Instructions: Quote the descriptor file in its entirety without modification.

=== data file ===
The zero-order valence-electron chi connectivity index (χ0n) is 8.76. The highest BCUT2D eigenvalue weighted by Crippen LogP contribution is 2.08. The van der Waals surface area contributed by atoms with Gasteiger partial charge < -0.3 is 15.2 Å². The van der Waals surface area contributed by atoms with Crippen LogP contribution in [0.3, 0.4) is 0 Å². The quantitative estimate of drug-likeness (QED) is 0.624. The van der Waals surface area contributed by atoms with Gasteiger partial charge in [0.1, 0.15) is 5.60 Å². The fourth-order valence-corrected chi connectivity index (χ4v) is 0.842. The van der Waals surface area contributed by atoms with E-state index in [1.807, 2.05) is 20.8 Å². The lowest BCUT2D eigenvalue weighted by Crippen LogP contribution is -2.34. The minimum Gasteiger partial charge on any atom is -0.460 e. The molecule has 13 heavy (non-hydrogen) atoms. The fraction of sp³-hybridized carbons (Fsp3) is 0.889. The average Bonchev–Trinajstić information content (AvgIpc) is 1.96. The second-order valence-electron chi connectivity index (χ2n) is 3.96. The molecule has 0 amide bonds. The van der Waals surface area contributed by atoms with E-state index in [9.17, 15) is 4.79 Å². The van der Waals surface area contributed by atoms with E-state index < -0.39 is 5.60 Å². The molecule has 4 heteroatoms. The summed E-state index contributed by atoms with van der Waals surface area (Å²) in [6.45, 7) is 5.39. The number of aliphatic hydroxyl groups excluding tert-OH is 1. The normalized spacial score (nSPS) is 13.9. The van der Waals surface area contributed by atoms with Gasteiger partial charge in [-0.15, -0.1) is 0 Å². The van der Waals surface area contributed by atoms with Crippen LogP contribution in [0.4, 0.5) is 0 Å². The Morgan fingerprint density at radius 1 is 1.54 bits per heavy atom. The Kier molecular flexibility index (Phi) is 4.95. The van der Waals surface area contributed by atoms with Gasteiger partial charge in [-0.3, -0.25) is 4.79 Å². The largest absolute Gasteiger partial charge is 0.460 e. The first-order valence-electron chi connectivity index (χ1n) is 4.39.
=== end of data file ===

The zero-order valence-electron chi connectivity index (χ0n) is 8.76. The highest BCUT2D eigenvalue weighted by Crippen LogP contribution is 2.08. The van der Waals surface area contributed by atoms with Gasteiger partial charge < -0.3 is 15.2 Å². The van der Waals surface area contributed by atoms with Crippen LogP contribution in [0.3, 0.4) is 0 Å². The quantitative estimate of drug-likeness (QED) is 0.624. The van der Waals surface area contributed by atoms with Gasteiger partial charge in [0.1, 0.15) is 5.60 Å². The fourth-order valence-corrected chi connectivity index (χ4v) is 0.842. The van der Waals surface area contributed by atoms with E-state index in [1.807, 2.05) is 20.8 Å². The lowest BCUT2D eigenvalue weighted by Crippen LogP contribution is -2.34. The minimum Gasteiger partial charge on any atom is -0.460 e. The molecule has 13 heavy (non-hydrogen) atoms. The fraction of sp³-hybridized carbons (Fsp3) is 0.889. The average Bonchev–Trinajstić information content (AvgIpc) is 1.96. The second-order valence-electron chi connectivity index (χ2n) is 3.96. The molecule has 0 amide bonds. The van der Waals surface area contributed by atoms with E-state index in [9.17, 15) is 4.79 Å². The van der Waals surface area contributed by atoms with E-state index < -0.39 is 5.60 Å². The molecule has 4 heteroatoms. The summed E-state index contributed by atoms with van der Waals surface area (Å²) in [6.45, 7) is 5.39. The number of aliphatic hydroxyl groups excluding tert-OH is 1. The normalized spacial score (nSPS) is 13.9. The van der Waals surface area contributed by atoms with Gasteiger partial charge in [-0.15, -0.1) is 0 Å². The van der Waals surface area contributed by atoms with Crippen LogP contribution in [0.4, 0.5) is 0 Å². The Morgan fingerprint density at radius 1 is 1.54 bits per heavy atom. The Kier molecular flexibility index (Phi) is 4.95. The van der Waals surface area contributed by atoms with Gasteiger partial charge in [-0.3, -0.25) is 4.79 Å². The largest absolute Gasteiger partial charge is 0.460 e. The first-order valence-electron chi connectivity index (χ1n) is 4.39.